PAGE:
The Courier-Mail, Tuesday 27 November 1934, page 13
DOCTOR’S LUCKY ESCAPE
Pinned Under Car
When Dr. A. Jefferis Turner, one of the oldest medical practitioners in Queensland, was released from beneath his overturned touring car in Brisbane yesterday he did not wait for an overhaul by ambulance men. Finding himself uninjured, he just stepped on the next tram and returned to his home in Dauphin Terrace, Highgate Hill. Later he carried out his duties as Director of Child Welfare and visiting medical officer to the Diamantina Hospital.
The accident happened at the Junction of Edmonstone and Melbourne streets, where Dr. Turner’s car was involved in a collision with a milk delivery truck driven by Frederick Nicholls, of Banks Street, West End, and overturned. The doctor was pinned beneath his vehicle until it was lifted from him.
Courier-Mail February 16th 1949
‘Gentle Annie’ Museum Gift
A gift to the Queensland Museum of entomological manuscripts by the late Dr. Alfred Jefferis Turner of Dauphin Terrace, Highgate Hill was made in his will which was admitted to probate yesterday.
Doctor Jefferis Turner had an extremely distinguished career in Queensland. Born in 1861 of missionary parents in China, he studied medicine at University College. London. He emigrated to Australia in 1888 and the next year became first medical officer of the Children’s Hospital, Brisbane. The first children’s hospital in Brisbane was founded only 10 years earlier in 1878 through the fund raising efforts of women in the community appalled by the high death rate amongst children. In the 1870s, 50% of children died before reaching the age of 5 and conventional wisdom was that sick children were best left in the care of their families and were not admitted to hospital.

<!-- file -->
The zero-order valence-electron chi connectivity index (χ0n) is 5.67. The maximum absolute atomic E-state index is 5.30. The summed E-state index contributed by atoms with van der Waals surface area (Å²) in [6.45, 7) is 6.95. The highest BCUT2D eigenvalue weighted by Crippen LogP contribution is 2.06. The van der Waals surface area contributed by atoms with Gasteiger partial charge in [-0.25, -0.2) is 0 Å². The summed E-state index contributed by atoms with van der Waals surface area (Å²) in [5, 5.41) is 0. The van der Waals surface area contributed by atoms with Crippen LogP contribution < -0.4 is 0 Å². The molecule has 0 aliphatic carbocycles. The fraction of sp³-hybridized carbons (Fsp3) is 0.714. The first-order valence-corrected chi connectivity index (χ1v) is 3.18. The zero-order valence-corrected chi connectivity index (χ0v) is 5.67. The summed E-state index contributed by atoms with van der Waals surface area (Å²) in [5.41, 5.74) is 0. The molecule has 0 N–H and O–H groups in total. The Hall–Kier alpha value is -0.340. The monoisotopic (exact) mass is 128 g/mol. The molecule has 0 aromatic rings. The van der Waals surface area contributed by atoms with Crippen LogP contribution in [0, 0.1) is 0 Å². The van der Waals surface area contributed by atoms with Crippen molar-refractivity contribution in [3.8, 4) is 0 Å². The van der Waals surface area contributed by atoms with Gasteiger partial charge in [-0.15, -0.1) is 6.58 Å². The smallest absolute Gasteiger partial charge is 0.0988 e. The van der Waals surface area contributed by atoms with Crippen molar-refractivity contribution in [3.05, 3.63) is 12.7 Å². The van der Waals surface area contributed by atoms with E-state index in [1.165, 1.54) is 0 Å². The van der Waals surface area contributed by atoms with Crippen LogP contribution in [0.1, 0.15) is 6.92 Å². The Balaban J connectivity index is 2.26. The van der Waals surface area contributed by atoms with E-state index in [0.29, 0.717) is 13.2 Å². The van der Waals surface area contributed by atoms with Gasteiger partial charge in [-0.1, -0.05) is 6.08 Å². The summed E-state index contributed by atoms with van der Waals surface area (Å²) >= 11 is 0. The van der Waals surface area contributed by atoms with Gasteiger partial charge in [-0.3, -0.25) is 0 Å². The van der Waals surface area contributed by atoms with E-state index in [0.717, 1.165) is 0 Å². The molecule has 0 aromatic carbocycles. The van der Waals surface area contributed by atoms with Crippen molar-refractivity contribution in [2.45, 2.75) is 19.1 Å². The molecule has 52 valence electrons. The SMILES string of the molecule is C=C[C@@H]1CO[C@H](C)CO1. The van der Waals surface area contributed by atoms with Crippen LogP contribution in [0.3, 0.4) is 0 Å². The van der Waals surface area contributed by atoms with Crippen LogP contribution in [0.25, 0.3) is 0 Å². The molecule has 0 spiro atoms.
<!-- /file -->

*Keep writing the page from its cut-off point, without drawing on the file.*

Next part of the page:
Jefferis Turner was a long term resident of Highgate Hill, living in the delightfully named “Daisybank” on Dauphin Terrace from around 1921 after returning from war service in Europe, until his death in 1949.
He made notable contributions in the areas of diphtheria anti-toxin, hookworm-induced anaemia, lead poisoning, improvement of the quality of milk supply for children, health education for expectant and nursing mothers, and the establishment of antenatal clinics in Queensland.
The high incidence of lead poisoning in Queensland children was found to be due to the use of lead paint on verandahs and fences, and in particular from children sucking their fingers after wetting them on railings after rain. The death rate of Queensland children from lead poisoning was around 200 a year before this discovery and subsequent action was taken regarding the prohibition of the use of lead paint in low areas.
In addition to his medical career, he was a noted amateur entomologist specialising in Lepidoptera. He left a collection of over 50,000 moths to the Council for Scientific and Industrial Research, Canberra.
Australian Dictionary of Biography Entry for Doctor Alfred Jefferis Turner
THEY ALL CALLED HIM “GENTLE ANNIE” (1947, December 30). The Courier-Mail (Brisbane, Qld. : 1933 – 1954), p. 2. Retrieved December 11, 2016,
‘Gentle Annie’ museum gift (1949, February 16). The Courier-Mail (Brisbane, Qld. : 1933 – 1954), p. 5. Retrieved December 11, 2016,